And here’s the fourth film of the saga, Harry Potter and the Goblet of Fire (2005), with the first British director behind the camera after the American Chris Columbus in the first and second film and the Mexican Alfonso Cuarón with his prisoner of Azkaban. This time it’s up to Mike Newell to direct the close-knit team Radcliffe – Watson – Grint in this new adventure, an adventure that makes yet another turn towards more “adult” themes and darker tones. Well, Harry and his companions are now 14 years old, entering full adolescence, and add to that the usual menace of Lord Voldemort about to return to get the typical adolescent age problems. What happens in this fourth chapter, then?
It starts at full speed already with the Weasley family and friends going to the quidditch world cup. There are some fantastic scenes with camping tents turning out to be luxurious palaces and a giant stadium to host the games. But the party doesn’t last long because it’s interrupted by the dreaded death eaters, the followers of Voldemort, who terrorize the poor spectators of the tournament (too bad that these scenes are extremely short!). And then, as always, here we are at the Hogwarts school of wizardry and witchcraft, where so many things happen one after the other… Reading the book (see its review on Blattzirkus) allows the reader to digest them all, but I have the impression that watching the film is not such a pleasant experience. I guess that what I want to say is the following: I think that I appreciate the film more because I’ve read the book before due to the fact that the every scene is so full of details that Newell couldn’t possibly explain them all. By having read the book, I know the secondary (and sometimes not so secondary) stories behind them and I’m able to gain more from the viewing experience.
Here’s what happens (and I’ll try to be brief):
- There’s the inevitable new Defense Against the Dark Arts teacher, the imposing Alastor “Mad-Eye” Moody (played by Brendan Gleeson), an experienced auror (a member of an elite body fighting against followers of the dark arts).
- The TriWizard Tournament is held at Hogwarts with two invited schools, Durmstrang and Beauxbatons. The French champion is Fleur Delacour (Clémence Poésy) supervised by the giant professor Olympe Maxime (Frances De la Tour) are there as a laughing stock (after all the English and the French have been rivals for centuries). The students of Igor Karkaroff (ex-death eater, as it’s be discovered soon, played by Predrag Bjelac) all look very strong including of course their champion Viktor Krum (Stanislav Ianevski). Inevitably, Harry finds himself stuck in this tournament, complete with dragons to fight, prisoners to save in the lake, and mazes to get out of!
- The hormones begin to do their duty and the tournament’s ball is an opportunity for our heroes to have their first love affairs, with Hermione conquering Krum and Ron and Harry who can’t find the courage to talk with, respectively, Hermione and the beautiful Cho (Katie Leung). The latter ends up dancing with the Hogwarts champion Cedric Diggory (Robert Pattinson who would then become famous with the Twilight saga). And what about Neville Longbottom (Matthew Lewis) with Ginny Weasley (Bonnie Wright)?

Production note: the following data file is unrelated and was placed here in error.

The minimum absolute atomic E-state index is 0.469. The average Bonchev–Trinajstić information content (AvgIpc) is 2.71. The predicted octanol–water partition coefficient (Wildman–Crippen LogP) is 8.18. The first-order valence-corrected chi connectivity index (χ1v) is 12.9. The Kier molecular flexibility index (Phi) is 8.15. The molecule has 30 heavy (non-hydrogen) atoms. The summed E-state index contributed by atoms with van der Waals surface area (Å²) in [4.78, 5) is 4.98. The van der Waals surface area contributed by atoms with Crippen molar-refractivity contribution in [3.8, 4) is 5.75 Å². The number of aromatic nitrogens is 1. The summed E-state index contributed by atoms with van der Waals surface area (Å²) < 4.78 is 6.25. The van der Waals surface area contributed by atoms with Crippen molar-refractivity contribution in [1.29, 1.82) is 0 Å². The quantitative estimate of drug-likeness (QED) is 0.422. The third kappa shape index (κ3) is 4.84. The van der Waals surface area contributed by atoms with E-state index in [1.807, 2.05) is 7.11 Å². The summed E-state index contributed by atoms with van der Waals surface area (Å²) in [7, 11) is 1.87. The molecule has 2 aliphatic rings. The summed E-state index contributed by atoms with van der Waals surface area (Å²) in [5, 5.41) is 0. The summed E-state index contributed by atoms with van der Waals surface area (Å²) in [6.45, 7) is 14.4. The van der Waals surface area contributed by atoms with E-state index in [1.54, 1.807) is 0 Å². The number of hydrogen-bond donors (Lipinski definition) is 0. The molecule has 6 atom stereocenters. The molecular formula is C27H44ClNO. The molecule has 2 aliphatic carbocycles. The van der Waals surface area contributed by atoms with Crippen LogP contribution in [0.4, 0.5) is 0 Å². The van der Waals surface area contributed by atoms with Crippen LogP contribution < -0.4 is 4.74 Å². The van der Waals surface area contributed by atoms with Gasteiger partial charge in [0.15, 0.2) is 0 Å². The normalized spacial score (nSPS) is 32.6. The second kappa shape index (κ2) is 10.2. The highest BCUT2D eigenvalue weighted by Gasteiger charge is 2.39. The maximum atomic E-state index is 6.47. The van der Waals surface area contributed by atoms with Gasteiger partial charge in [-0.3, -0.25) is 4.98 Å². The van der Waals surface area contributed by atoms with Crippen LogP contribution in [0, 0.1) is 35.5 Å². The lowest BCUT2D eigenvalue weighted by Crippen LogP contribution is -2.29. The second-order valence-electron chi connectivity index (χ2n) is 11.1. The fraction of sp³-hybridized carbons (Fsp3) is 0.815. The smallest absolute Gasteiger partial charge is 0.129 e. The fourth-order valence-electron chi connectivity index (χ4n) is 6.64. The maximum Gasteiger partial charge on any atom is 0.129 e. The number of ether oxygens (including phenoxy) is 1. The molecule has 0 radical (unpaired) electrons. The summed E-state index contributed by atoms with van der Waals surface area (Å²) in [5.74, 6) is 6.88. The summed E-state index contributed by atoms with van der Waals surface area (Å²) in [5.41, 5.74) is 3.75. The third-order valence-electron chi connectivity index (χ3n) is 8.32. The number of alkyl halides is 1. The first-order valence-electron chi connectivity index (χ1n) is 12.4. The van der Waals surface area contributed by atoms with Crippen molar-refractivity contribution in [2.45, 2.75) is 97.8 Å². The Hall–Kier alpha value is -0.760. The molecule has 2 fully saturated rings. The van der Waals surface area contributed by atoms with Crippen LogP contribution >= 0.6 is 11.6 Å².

As it’s easy to understand, there’s so much to talk about: this movie greatly expands the Harry Potter universe with new characters, places, traditions, and spells (above all, the three unfogivable ones)! Mike Newell did a good job, well supported by the usual screenwriter Steve Kloves, who has written all the scripts of the series so far and has shown that he can always extract the most “cinematographic” content from the books by J.K. Rowling. However, in this case this highlights a glaring plot hole which in the book is a bit hidden by the thousand events that develop simultaneously at the same time. In the film, it becomes crystal clear, though. Let me enter spoiler territory in the next paragraph…
Why does Barty Crouch Jr. (David Tennant) does everything he can to help Harry win the tournament so that he can be the first to touch the cup / portkey that sends him to Lord Voldemort (Ralph Fiennes) and his most loyal followers? Harry trusts Moody, actually he really likes him as he treats badly the hated Draco Malfoy (Tom Felton), so at any time the professor could have sent the young wizard to the cemetery where Voldemort is waiting for him to complete his ritual. But no, the death eater waits for the end of the school year, and the tournament, for… no reason at all. This offers the possibility of a truly spectacular finale, with the sad fate of Cedric Diggory, the return of Lord Voldemort (with the fundamental role played by the slimy Peter Pettigrew, still played by Timothy Spall), and Dumbledore’s beautiful final speech, so I don’t want to complain too much. But it seems clear to me that in the logic of the film this makes little sense!
To conclude, the film is good, even if maybe in the hands of a director like Cuarón it could have been better, as Newell simply did an honest job. For me this is the beginning of the decline of the Harry Potter film saga, which, after a good start and a quality peak with the third film, begins to pay the difficulty of bringing increasingly longer books to the big screen, as well as the decision to save some money on directors, composers and locations (computer graphics also gradually becomes more and more intrusive). Harry Potter and the Goblet of Fire is still an entertaining film, it develops well the (few) themes it picked from the book (mainly adolescence with the first incomprehensions between our heroes, jealousies and their first love stories), and it has an great finale, so it’s certainly worth seeing! Ciao!